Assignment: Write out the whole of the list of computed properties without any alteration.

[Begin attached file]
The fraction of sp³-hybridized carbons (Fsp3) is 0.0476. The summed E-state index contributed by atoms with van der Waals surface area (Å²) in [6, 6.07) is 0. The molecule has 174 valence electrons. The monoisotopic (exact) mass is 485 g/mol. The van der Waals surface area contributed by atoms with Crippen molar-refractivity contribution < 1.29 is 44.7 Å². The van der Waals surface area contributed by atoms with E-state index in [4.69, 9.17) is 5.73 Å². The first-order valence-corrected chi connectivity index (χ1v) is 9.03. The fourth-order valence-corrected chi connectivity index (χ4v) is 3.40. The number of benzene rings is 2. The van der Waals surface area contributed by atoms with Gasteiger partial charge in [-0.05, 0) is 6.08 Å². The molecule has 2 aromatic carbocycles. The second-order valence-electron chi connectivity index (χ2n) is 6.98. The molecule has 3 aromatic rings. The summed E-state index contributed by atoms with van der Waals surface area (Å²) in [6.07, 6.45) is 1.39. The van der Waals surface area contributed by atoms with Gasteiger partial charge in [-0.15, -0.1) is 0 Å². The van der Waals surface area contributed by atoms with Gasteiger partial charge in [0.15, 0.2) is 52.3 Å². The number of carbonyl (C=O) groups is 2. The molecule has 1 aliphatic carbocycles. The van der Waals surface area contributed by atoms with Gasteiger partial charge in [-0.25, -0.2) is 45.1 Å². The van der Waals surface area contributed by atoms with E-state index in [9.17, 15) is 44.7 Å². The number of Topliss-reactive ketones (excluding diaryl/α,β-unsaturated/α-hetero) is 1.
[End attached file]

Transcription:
The fraction of sp³-hybridized carbons (Fsp3) is 0.0476. The summed E-state index contributed by atoms with van der Waals surface area (Å²) in [6, 6.07) is 0. The molecule has 174 valence electrons. The monoisotopic (exact) mass is 485 g/mol. The van der Waals surface area contributed by atoms with Crippen molar-refractivity contribution < 1.29 is 44.7 Å². The van der Waals surface area contributed by atoms with E-state index in [4.69, 9.17) is 5.73 Å². The first-order valence-corrected chi connectivity index (χ1v) is 9.03. The fourth-order valence-corrected chi connectivity index (χ4v) is 3.40. The number of benzene rings is 2. The van der Waals surface area contributed by atoms with Gasteiger partial charge in [-0.05, 0) is 6.08 Å². The molecule has 2 aromatic carbocycles. The second-order valence-electron chi connectivity index (χ2n) is 6.98. The molecule has 3 aromatic rings. The summed E-state index contributed by atoms with van der Waals surface area (Å²) in [6.07, 6.45) is 1.39. The van der Waals surface area contributed by atoms with Gasteiger partial charge in [-0.15, -0.1) is 0 Å². The van der Waals surface area contributed by atoms with Gasteiger partial charge in [0.15, 0.2) is 52.3 Å². The number of carbonyl (C=O) groups is 2. The molecule has 1 aliphatic carbocycles. The van der Waals surface area contributed by atoms with Gasteiger partial charge in [-0.25, -0.2) is 45.1 Å². The van der Waals surface area contributed by atoms with E-state index in [9.17, 15) is 44.7 Å². The number of Topliss-reactive ketones (excluding diaryl/α,β-unsaturated/α-hetero) is 1.